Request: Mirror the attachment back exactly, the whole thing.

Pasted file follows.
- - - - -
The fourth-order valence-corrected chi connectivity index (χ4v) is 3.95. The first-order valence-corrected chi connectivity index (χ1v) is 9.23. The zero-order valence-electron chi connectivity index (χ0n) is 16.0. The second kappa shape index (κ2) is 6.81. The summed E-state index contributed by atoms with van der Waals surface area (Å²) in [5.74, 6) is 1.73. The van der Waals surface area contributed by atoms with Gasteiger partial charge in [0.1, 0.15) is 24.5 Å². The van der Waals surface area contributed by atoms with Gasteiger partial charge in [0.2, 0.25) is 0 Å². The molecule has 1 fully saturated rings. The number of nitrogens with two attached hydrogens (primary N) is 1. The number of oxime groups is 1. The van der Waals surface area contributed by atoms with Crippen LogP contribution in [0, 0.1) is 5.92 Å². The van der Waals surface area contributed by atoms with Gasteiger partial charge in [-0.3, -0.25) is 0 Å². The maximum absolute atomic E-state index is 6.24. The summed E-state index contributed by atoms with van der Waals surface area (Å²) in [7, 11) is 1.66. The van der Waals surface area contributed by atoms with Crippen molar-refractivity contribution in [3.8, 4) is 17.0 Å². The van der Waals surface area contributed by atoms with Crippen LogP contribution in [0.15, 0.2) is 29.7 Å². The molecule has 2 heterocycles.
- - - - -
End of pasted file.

The fourth-order valence-corrected chi connectivity index (χ4v) is 3.95. The first-order valence-corrected chi connectivity index (χ1v) is 9.23. The zero-order valence-electron chi connectivity index (χ0n) is 16.0. The second kappa shape index (κ2) is 6.81. The summed E-state index contributed by atoms with van der Waals surface area (Å²) in [5.74, 6) is 1.73. The van der Waals surface area contributed by atoms with Gasteiger partial charge in [0.1, 0.15) is 24.5 Å². The van der Waals surface area contributed by atoms with Gasteiger partial charge in [0.2, 0.25) is 0 Å². The molecule has 1 fully saturated rings. The number of nitrogens with two attached hydrogens (primary N) is 1. The number of oxime groups is 1. The van der Waals surface area contributed by atoms with Crippen LogP contribution in [0, 0.1) is 5.92 Å². The van der Waals surface area contributed by atoms with Gasteiger partial charge in [-0.3, -0.25) is 0 Å². The maximum absolute atomic E-state index is 6.24. The summed E-state index contributed by atoms with van der Waals surface area (Å²) in [7, 11) is 1.66. The van der Waals surface area contributed by atoms with Crippen molar-refractivity contribution in [3.8, 4) is 17.0 Å². The van der Waals surface area contributed by atoms with Crippen LogP contribution in [0.15, 0.2) is 29.7 Å². The molecule has 2 heterocycles.